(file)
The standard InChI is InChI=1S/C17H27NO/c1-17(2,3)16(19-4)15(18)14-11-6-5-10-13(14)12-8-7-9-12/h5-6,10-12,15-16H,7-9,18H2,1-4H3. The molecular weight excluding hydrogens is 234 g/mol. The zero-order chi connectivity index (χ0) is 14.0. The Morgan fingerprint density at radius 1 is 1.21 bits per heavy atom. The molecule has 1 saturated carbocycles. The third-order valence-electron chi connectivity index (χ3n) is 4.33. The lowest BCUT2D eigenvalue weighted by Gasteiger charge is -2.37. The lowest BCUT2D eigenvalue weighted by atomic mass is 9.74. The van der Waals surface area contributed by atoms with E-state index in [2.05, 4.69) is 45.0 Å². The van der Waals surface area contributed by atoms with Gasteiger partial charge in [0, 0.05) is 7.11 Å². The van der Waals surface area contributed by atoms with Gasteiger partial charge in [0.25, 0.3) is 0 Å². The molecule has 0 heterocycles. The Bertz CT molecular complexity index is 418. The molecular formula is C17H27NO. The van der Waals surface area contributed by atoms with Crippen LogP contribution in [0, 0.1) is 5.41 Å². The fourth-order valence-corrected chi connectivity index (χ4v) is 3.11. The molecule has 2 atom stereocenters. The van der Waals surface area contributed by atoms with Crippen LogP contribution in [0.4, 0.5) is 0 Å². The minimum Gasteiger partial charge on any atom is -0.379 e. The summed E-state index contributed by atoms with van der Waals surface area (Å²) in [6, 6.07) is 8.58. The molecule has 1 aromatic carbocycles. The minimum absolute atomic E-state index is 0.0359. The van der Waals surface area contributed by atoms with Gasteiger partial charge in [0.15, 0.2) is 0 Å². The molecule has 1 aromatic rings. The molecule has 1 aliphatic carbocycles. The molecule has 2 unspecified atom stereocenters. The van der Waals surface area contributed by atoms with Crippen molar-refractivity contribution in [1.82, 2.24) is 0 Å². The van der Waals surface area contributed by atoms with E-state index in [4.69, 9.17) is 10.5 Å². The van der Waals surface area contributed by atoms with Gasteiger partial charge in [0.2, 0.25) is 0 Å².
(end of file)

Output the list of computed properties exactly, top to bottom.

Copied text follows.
The standard InChI is InChI=1S/C17H27NO/c1-17(2,3)16(19-4)15(18)14-11-6-5-10-13(14)12-8-7-9-12/h5-6,10-12,15-16H,7-9,18H2,1-4H3. The molecular weight excluding hydrogens is 234 g/mol. The zero-order chi connectivity index (χ0) is 14.0. The Morgan fingerprint density at radius 1 is 1.21 bits per heavy atom. The molecule has 1 saturated carbocycles. The third-order valence-electron chi connectivity index (χ3n) is 4.33. The lowest BCUT2D eigenvalue weighted by Gasteiger charge is -2.37. The lowest BCUT2D eigenvalue weighted by atomic mass is 9.74. The van der Waals surface area contributed by atoms with E-state index in [2.05, 4.69) is 45.0 Å². The van der Waals surface area contributed by atoms with Gasteiger partial charge in [0, 0.05) is 7.11 Å². The van der Waals surface area contributed by atoms with Gasteiger partial charge in [0.25, 0.3) is 0 Å². The molecule has 0 heterocycles. The Bertz CT molecular complexity index is 418. The molecular formula is C17H27NO. The van der Waals surface area contributed by atoms with Crippen LogP contribution in [0, 0.1) is 5.41 Å². The fourth-order valence-corrected chi connectivity index (χ4v) is 3.11. The molecule has 2 atom stereocenters. The van der Waals surface area contributed by atoms with Crippen LogP contribution in [0.4, 0.5) is 0 Å². The minimum Gasteiger partial charge on any atom is -0.379 e. The summed E-state index contributed by atoms with van der Waals surface area (Å²) in [6, 6.07) is 8.58. The molecule has 1 aromatic carbocycles. The minimum absolute atomic E-state index is 0.0359. The van der Waals surface area contributed by atoms with Gasteiger partial charge in [0.15, 0.2) is 0 Å². The molecule has 1 aromatic rings. The molecule has 1 aliphatic carbocycles. The molecule has 2 unspecified atom stereocenters. The van der Waals surface area contributed by atoms with Crippen molar-refractivity contribution in [1.82, 2.24) is 0 Å². The van der Waals surface area contributed by atoms with E-state index in [4.69, 9.17) is 10.5 Å². The van der Waals surface area contributed by atoms with Gasteiger partial charge in [0.2, 0.25) is 0 Å².